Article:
Optimize and style Contact Form 7 for WordPress

One of my favorite WordPress plugins is Contact Form 7 which I use on several of my WordPress based sites. Even though it’s highly customizable and configurable I have a few gripes with some hard coded functions in it. You can always edit the plugin file, which I did at first, but then you have to reapply your edits every time the plugin gets updated, which can be cumbersome as this plugin gets updated quite often. So instead of keep editing the plugin file on every update I created some overrides instead.

The Issues

  • The url to the AJAX loader symbol is hardcoded into the plugin, so if you don’t use a white background in your theme the loading symbol looks quite ugly. If you replace the default icon with your own it gets overwritten on each plugin update.
  • The javascripts for the plugin gets loaded on every single page of the site no matter if the plugin is used or not on that page, which adds unnecessary loading time where it’s not needed.
  • The path to the stylesheet for the validation and submit messages is also hardcoded into the plugin, and if you edit the stylesheet to fit your theme, the edits gets lost on each update, and you have to reupload your custom stylesheet for the plugin.

The Solutions

So to not have to edit the plugin file, I added a few overrides in my theme’s functions.php file instead to change the behaviour of the plugin where needed.

Let’s start by taking care of the AJAX loading symbol. To change the path to the gif file I use a regular expression to update the url.

// Change the URL to the ajax-loader image
function change_wpcf7_ajax_loader($content) {
    if ( is_page('contact') ) {
        $string = $content;
        $pattern = '/(<img class="ajax-loader" style="visibility: hidden;" alt="ajax loader" src=")(.*)(" \/>)/i';
        $replacement = "$1".get_template_directory_uri()."/images/ajax-loader.gif$3";
        $content =  preg_replace($pattern, $replacement, $string);
    }
    return $content;
}
add_filter( 'the_content', 'change_wpcf7_ajax_loader', 100 );[/php]

This function filters the content, tracks down the AJAX loader tag and replaces the URL with a path to the current {theme folder}/images/ajax-loader.gif. So you can have your own custom AJAX loader stored in your theme folder instead, untouched on each plugin update. I added the if( is_page(contact) ) {} to the function to make sure the filter only runs on pages where needed, to not waste CPU cycles on pages where the plugin is not used. Contact is the name of the page where I use the form, change it to the name, or names of pages where you use the plugin.

Okay, now let’s see take care of the script loading on each page of the site.

// Add the Contact Form 7 scripts on selected pages
function add_wpcf7_scripts() {
    if ( is_page('contact') )
        wpcf7_enqueue_scripts();
}
if ( ! is_admin() && WPCF7_LOAD_JS )
    remove_action( 'init', 'wpcf7_enqueue_scripts' );
add_action( 'wp', 'add_wpcf7_scripts' );

This function removes the call to add the Contact Form 7 scripts on every page, and then adds back the call where needed, in my case I add them back at the page called contact, but change that to whatever works for you.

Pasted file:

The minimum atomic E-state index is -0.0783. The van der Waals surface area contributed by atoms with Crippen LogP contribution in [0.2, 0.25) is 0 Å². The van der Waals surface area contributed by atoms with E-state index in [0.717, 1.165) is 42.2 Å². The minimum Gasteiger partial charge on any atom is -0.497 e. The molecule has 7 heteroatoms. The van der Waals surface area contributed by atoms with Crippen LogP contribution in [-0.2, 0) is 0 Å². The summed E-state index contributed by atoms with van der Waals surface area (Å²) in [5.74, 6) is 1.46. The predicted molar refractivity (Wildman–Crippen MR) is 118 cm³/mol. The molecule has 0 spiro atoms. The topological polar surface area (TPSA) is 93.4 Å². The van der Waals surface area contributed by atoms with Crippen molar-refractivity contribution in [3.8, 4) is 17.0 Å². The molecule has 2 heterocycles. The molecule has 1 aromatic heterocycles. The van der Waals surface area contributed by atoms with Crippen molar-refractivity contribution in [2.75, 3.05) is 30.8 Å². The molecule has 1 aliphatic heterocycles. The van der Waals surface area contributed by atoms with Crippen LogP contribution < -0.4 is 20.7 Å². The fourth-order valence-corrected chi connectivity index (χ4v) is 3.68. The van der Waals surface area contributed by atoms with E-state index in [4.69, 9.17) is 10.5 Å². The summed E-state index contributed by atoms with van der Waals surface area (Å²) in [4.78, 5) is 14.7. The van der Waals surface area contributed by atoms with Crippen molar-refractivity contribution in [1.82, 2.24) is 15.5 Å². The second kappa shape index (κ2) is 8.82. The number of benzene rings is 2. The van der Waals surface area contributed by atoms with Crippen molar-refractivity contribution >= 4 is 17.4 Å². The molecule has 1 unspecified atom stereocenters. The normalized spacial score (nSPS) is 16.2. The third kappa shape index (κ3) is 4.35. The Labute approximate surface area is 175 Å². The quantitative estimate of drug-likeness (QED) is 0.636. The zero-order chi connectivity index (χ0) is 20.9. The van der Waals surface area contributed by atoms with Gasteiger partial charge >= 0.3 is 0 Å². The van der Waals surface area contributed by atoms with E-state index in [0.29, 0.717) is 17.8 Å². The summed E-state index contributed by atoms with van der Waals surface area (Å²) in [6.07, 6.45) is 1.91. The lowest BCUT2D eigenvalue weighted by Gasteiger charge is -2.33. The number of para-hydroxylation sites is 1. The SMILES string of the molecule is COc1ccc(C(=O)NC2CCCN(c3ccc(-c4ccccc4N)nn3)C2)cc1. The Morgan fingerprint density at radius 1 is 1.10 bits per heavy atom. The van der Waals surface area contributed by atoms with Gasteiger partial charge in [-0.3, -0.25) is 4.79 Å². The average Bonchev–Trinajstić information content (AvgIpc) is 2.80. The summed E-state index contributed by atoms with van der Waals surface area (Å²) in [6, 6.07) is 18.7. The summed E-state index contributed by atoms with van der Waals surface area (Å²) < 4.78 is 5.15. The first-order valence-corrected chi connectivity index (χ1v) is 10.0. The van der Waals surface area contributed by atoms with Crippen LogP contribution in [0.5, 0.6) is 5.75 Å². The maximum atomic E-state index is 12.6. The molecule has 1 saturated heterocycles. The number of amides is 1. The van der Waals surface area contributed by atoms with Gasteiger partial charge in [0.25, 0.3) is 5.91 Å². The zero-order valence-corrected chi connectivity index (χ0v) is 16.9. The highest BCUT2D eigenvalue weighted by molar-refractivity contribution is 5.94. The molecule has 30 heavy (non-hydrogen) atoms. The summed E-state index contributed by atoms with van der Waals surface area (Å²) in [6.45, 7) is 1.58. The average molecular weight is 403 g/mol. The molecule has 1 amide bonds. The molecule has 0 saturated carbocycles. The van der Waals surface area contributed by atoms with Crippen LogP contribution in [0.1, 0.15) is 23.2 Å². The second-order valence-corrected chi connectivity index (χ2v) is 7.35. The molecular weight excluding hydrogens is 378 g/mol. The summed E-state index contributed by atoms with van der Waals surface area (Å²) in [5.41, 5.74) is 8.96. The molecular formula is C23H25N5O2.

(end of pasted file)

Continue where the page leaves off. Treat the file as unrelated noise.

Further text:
And finally, let’s deal with the stylesheet.

function remove_wpcf7_stylesheet() {
    remove_action( 'wp_head', 'wpcf7_wp_head' );
}
add_action( 'init' , 'remove_wpcf7_stylesheet' );

Here I actually remove the call to the stylesheet completely. As I have made my own style that fits my theme, I don’t use the default stylings. If you use the default stylings but just want it to load where needed, you could use an is_page condition like on the loading of the scripts. I could have put the Contact Form 7 Stylesheet in the theme folder using the same technique as on the AJAX loader to leave it untouched on a plugin update, but as I like to keep the calls to external files to a minimum to have the site load as fast as possible, I just put the WPCF7 CSS styles directly in my default style.css of my theme instead and got rid of the plugin stylesheet loading.

The Final Code

And here is what the final code looks like, ready to get pasted into the functions.php file in the theme you are using.

/**
 * Functions:   Optimize and style Contact Form 7 - WPCF7
 */
// Remove the default Contact Form 7 Stylesheet
function remove_wpcf7_stylesheet() {
    remove_action( 'wp_head', 'wpcf7_wp_head' );
}

// Add the Contact Form 7 scripts on selected pages
function add_wpcf7_scripts() {
    if ( is_page('contact') )
        wpcf7_enqueue_scripts();
}

// Change the URL to the ajax-loader image
function change_wpcf7_ajax_loader($content) {
    if ( is_page('contact') ) {
        $string = $content;
        $pattern = '/(<img class="ajax-loader" style="visibility: hidden;" alt="ajax loader" src=")(.*)(" \/>)/i';
        $replacement = "$1".get_template_directory_uri()."/images/ajax-loader.gif$3";
        $content =  preg_replace($pattern, $replacement, $string);
    }
    return $content;
}

// If the Contact Form 7 Exists, do the tweaks
if ( function_exists('wpcf7_contact_form') ) {
    if ( ! is_admin() && WPCF7_LOAD_JS )
        remove_action( 'init', 'wpcf7_enqueue_scripts' );

    add_action( 'wp', 'add_wpcf7_scripts' );
    add_action( 'init' , 'remove_wpcf7_stylesheet' );
    add_filter( 'the_content', 'change_wpcf7_ajax_loader', 100 );
}

This tweak was published when Contact Form 7 was at version 1.10, and should continue to work just fine as long as no major changes is made to the inner workings of the plugin.